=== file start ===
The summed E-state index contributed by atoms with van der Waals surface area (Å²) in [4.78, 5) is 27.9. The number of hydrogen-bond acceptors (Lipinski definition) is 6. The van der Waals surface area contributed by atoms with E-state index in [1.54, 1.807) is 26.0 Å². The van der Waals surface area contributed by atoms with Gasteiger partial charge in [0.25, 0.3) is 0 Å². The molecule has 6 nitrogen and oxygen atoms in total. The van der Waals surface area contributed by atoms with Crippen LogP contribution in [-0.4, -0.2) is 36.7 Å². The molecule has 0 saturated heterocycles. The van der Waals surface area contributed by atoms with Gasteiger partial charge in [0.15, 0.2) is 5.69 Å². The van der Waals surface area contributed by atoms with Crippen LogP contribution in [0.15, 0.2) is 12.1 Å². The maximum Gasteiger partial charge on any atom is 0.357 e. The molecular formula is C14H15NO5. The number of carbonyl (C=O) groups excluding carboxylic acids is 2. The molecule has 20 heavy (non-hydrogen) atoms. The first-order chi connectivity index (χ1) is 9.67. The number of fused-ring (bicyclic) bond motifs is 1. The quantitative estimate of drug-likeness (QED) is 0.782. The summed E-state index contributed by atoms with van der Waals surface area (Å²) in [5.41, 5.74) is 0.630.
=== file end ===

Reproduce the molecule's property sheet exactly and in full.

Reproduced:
The summed E-state index contributed by atoms with van der Waals surface area (Å²) in [4.78, 5) is 27.9. The number of hydrogen-bond acceptors (Lipinski definition) is 6. The van der Waals surface area contributed by atoms with E-state index in [1.54, 1.807) is 26.0 Å². The van der Waals surface area contributed by atoms with Gasteiger partial charge in [0.25, 0.3) is 0 Å². The molecule has 6 nitrogen and oxygen atoms in total. The van der Waals surface area contributed by atoms with Crippen LogP contribution in [-0.4, -0.2) is 36.7 Å². The molecule has 0 saturated heterocycles. The van der Waals surface area contributed by atoms with Gasteiger partial charge in [0.15, 0.2) is 5.69 Å². The van der Waals surface area contributed by atoms with Crippen LogP contribution in [0.15, 0.2) is 12.1 Å². The maximum Gasteiger partial charge on any atom is 0.357 e. The molecular formula is C14H15NO5. The number of carbonyl (C=O) groups excluding carboxylic acids is 2. The molecule has 20 heavy (non-hydrogen) atoms. The first-order chi connectivity index (χ1) is 9.67. The number of fused-ring (bicyclic) bond motifs is 1. The quantitative estimate of drug-likeness (QED) is 0.782. The summed E-state index contributed by atoms with van der Waals surface area (Å²) in [5.41, 5.74) is 0.630.